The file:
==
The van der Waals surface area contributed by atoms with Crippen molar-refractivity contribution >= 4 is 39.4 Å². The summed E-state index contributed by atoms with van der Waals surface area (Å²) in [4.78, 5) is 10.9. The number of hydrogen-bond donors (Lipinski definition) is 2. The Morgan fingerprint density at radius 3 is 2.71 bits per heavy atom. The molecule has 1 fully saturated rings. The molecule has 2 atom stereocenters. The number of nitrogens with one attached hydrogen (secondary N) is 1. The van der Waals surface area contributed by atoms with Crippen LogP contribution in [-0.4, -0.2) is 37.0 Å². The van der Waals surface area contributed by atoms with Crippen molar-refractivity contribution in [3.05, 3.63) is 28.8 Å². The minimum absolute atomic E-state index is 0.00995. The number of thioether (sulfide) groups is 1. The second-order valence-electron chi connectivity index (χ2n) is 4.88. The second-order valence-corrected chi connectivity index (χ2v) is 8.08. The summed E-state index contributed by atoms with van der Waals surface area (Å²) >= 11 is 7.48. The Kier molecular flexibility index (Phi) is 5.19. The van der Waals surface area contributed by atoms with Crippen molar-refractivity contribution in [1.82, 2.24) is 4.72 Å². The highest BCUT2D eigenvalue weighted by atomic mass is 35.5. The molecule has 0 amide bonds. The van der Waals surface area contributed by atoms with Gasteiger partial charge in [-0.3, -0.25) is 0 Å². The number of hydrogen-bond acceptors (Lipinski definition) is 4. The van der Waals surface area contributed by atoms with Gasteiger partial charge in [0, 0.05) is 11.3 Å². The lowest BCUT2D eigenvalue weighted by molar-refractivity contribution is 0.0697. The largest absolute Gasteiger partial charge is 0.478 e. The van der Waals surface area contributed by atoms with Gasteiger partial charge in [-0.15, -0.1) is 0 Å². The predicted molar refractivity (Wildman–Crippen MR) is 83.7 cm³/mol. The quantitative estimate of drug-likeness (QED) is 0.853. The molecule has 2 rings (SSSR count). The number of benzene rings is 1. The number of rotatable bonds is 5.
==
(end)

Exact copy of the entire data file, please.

The van der Waals surface area contributed by atoms with Crippen molar-refractivity contribution >= 4 is 39.4 Å². The summed E-state index contributed by atoms with van der Waals surface area (Å²) in [4.78, 5) is 10.9. The number of hydrogen-bond donors (Lipinski definition) is 2. The Morgan fingerprint density at radius 3 is 2.71 bits per heavy atom. The molecule has 1 fully saturated rings. The molecule has 2 atom stereocenters. The number of nitrogens with one attached hydrogen (secondary N) is 1. The van der Waals surface area contributed by atoms with Crippen LogP contribution in [-0.4, -0.2) is 37.0 Å². The van der Waals surface area contributed by atoms with Crippen molar-refractivity contribution in [3.05, 3.63) is 28.8 Å². The minimum absolute atomic E-state index is 0.00995. The number of thioether (sulfide) groups is 1. The second-order valence-electron chi connectivity index (χ2n) is 4.88. The second-order valence-corrected chi connectivity index (χ2v) is 8.08. The summed E-state index contributed by atoms with van der Waals surface area (Å²) >= 11 is 7.48. The Kier molecular flexibility index (Phi) is 5.19. The van der Waals surface area contributed by atoms with Crippen molar-refractivity contribution in [1.82, 2.24) is 4.72 Å². The highest BCUT2D eigenvalue weighted by atomic mass is 35.5. The molecule has 0 amide bonds. The van der Waals surface area contributed by atoms with Gasteiger partial charge in [-0.3, -0.25) is 0 Å². The number of hydrogen-bond acceptors (Lipinski definition) is 4. The van der Waals surface area contributed by atoms with Gasteiger partial charge in [0, 0.05) is 11.3 Å². The lowest BCUT2D eigenvalue weighted by molar-refractivity contribution is 0.0697. The largest absolute Gasteiger partial charge is 0.478 e. The van der Waals surface area contributed by atoms with Gasteiger partial charge in [-0.15, -0.1) is 0 Å². The predicted molar refractivity (Wildman–Crippen MR) is 83.7 cm³/mol. The quantitative estimate of drug-likeness (QED) is 0.853. The molecule has 2 rings (SSSR count). The number of benzene rings is 1. The number of rotatable bonds is 5.